A major driver of my journalism is my concern for the environment and the damage that we are doing to it. A big part of that draws on my rural roots in the north of Scotland, where I spent the first 20 years of my life. I shot, fished and occasionally helped out on farms during that time, meaning that in one way or another I was in direct contact with nature.
I gave up shooting in my 20s, deciding I no longer wanted to exercise the hunting instinct I believe is deep inside all of us. I did not turn anti-blood sports though, which would have been hypocritical given that I’d enjoyed all the times I’d gone shooting and had friends and family who still went. I also always accepted the arguments of shooting friends who ate what they killed – that the animals on their plates had led much less environmentally damaging lives than your average factory-farmed pig or chicken.
When still with Reuters, I volunteered to cover the implementation of a hunting ban in England and Wales, going on two hunts, on foot and on four wheels. I wrote this piece before the ban became law and this one the day it came into force. The absurdity of the eventual law did nothing for nature and served only to convince me of how poor our political system has become.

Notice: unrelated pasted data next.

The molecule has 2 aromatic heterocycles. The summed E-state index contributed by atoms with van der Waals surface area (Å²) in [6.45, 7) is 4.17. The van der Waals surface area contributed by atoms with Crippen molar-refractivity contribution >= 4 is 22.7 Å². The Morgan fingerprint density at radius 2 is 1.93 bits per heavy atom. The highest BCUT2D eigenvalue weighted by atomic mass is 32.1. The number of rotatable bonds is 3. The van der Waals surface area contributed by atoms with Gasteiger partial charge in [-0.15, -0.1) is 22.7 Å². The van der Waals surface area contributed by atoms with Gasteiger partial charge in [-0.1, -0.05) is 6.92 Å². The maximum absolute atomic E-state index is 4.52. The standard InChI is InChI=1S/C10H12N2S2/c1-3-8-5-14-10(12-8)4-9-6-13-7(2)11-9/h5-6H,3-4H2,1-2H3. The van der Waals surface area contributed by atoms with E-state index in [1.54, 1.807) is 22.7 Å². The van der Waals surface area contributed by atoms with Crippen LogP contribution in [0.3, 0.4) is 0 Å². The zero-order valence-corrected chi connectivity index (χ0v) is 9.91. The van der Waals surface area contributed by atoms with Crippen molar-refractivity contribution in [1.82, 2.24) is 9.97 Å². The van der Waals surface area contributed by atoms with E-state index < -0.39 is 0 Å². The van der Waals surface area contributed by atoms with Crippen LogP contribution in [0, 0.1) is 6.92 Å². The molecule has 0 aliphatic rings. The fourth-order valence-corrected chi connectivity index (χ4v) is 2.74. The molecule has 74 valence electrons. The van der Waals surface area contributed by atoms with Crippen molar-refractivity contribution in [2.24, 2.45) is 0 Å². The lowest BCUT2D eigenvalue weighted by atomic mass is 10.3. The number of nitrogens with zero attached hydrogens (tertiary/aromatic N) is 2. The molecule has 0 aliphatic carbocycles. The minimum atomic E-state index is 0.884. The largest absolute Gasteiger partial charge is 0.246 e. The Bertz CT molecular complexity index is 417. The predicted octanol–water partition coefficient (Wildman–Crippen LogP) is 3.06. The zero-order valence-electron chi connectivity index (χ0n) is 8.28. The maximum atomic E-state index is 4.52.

The pro- and anti-camps – be it on hunting, shooting or fishing – share much in common in their love and respect for nature yet most are too busy slagging off their opponents to realise.
The arguments spill over into vegetarianism, as I know only too well having recently been on the end of a withering from Agnes, a nine-year-old, aspiring vegan who was appalled to learn of my occasional meat eating.
And so to the point of this post. I don’t intend this blog to become a plug fest for the Guardian unlimited news site, and yet this excellent article was too good to resist.